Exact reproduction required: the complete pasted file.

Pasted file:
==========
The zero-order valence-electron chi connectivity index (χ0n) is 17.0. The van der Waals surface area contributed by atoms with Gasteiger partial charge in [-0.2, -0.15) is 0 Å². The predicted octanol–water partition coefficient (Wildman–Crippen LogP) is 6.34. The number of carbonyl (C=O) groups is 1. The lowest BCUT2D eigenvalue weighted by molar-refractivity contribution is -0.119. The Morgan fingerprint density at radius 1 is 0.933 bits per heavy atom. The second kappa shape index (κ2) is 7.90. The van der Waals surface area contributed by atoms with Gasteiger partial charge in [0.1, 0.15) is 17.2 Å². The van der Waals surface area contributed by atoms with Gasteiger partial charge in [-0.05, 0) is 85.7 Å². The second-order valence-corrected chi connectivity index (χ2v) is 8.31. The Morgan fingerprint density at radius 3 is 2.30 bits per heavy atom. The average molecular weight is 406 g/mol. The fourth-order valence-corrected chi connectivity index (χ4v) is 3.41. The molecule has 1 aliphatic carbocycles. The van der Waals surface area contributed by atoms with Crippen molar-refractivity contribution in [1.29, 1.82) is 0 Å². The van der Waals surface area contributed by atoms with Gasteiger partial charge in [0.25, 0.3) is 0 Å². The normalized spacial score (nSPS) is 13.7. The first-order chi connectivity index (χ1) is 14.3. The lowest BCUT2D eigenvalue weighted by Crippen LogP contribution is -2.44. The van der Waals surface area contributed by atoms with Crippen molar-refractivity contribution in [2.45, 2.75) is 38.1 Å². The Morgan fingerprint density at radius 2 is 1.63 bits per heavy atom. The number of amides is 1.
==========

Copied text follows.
The zero-order valence-electron chi connectivity index (χ0n) is 17.0. The van der Waals surface area contributed by atoms with Gasteiger partial charge in [-0.2, -0.15) is 0 Å². The predicted octanol–water partition coefficient (Wildman–Crippen LogP) is 6.34. The number of carbonyl (C=O) groups is 1. The lowest BCUT2D eigenvalue weighted by molar-refractivity contribution is -0.119. The Morgan fingerprint density at radius 1 is 0.933 bits per heavy atom. The second kappa shape index (κ2) is 7.90. The van der Waals surface area contributed by atoms with Gasteiger partial charge in [0.1, 0.15) is 17.2 Å². The van der Waals surface area contributed by atoms with Gasteiger partial charge in [-0.05, 0) is 85.7 Å². The second-order valence-corrected chi connectivity index (χ2v) is 8.31. The Morgan fingerprint density at radius 3 is 2.30 bits per heavy atom. The average molecular weight is 406 g/mol. The fourth-order valence-corrected chi connectivity index (χ4v) is 3.41. The molecule has 1 aliphatic carbocycles. The van der Waals surface area contributed by atoms with Crippen molar-refractivity contribution in [1.29, 1.82) is 0 Å². The van der Waals surface area contributed by atoms with Gasteiger partial charge in [0.25, 0.3) is 0 Å². The normalized spacial score (nSPS) is 13.7. The first-order chi connectivity index (χ1) is 14.3. The lowest BCUT2D eigenvalue weighted by Crippen LogP contribution is -2.44. The van der Waals surface area contributed by atoms with Crippen molar-refractivity contribution in [2.45, 2.75) is 38.1 Å². The Morgan fingerprint density at radius 2 is 1.63 bits per heavy atom. The number of amides is 1.